OpenSea Announces Release of NFT Marketplace App

OpenSea, the largest non-fungible token (NFT) marketplace on the planet has unveiled a new app for buying and selling digital collectibles. 

OpenSea releasing an app was just a matter of time, but some are questioning the timing of its debut. The app will be launched on the Google Play and Apple Store this week despite a fair bit of controversy surrounding a recent insider trading scheme. 

Despite this, OpenSea is moving forward with plans to launch the app to its user base of a few hundred thousand. According to a blog post from OpenSea, the new app will allow users to connect their current profile and discover new NFT via the advanced search feature. You will be able to save your favorite NFTs and view various collections and stats on each item.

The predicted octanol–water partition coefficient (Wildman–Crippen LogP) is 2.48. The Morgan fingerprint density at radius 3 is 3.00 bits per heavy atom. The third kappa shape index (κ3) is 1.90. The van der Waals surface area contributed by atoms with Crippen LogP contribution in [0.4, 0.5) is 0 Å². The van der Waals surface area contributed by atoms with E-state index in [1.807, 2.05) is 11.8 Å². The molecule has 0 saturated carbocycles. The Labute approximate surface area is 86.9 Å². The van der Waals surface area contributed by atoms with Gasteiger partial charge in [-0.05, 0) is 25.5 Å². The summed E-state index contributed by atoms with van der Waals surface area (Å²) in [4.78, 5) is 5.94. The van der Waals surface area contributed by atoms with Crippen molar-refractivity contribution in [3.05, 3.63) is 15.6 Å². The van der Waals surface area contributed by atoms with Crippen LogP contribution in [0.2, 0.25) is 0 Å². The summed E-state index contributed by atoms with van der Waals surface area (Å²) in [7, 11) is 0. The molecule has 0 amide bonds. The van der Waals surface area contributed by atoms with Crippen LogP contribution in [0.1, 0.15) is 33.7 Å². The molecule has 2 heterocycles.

The blog goes on to talk about other new features that OpenSea will be adding to its desktop site. Upgrades included an easier way to make bids on NFTs, the ability to create digital art without having to create an official collection, and a streamlined listing process. The new listing process is aimed at reducing the confusion that many first-time users struggle with via a three-step process. 

Questionable timing for app launch

While the product is a huge step forward for the NFT marketplace, it comes in the wake of a controversy surrounding an insider trading scheme by a high-ranking employee. 

The scheme involved OpenSea’s Head of Product, Nate Chastain. Chastain allegedly used his knowledge on which NFT would be prominently featured on the site, would buy them before they were publicly available. Chastain would then turn around and sell the NFTs for a quick profit. 

The scam went unnoticed until a recent Twitter post noted that Chastain operated several secret wallets that bought the front page drops before they were listed. 

OpenSea quickly respond via blog post confirming that “one of our employees” did use insider information to make an extra buck on the side. The blog did not specifically name Chastain but transaction records released on Twitter show that he was behind the scandal.

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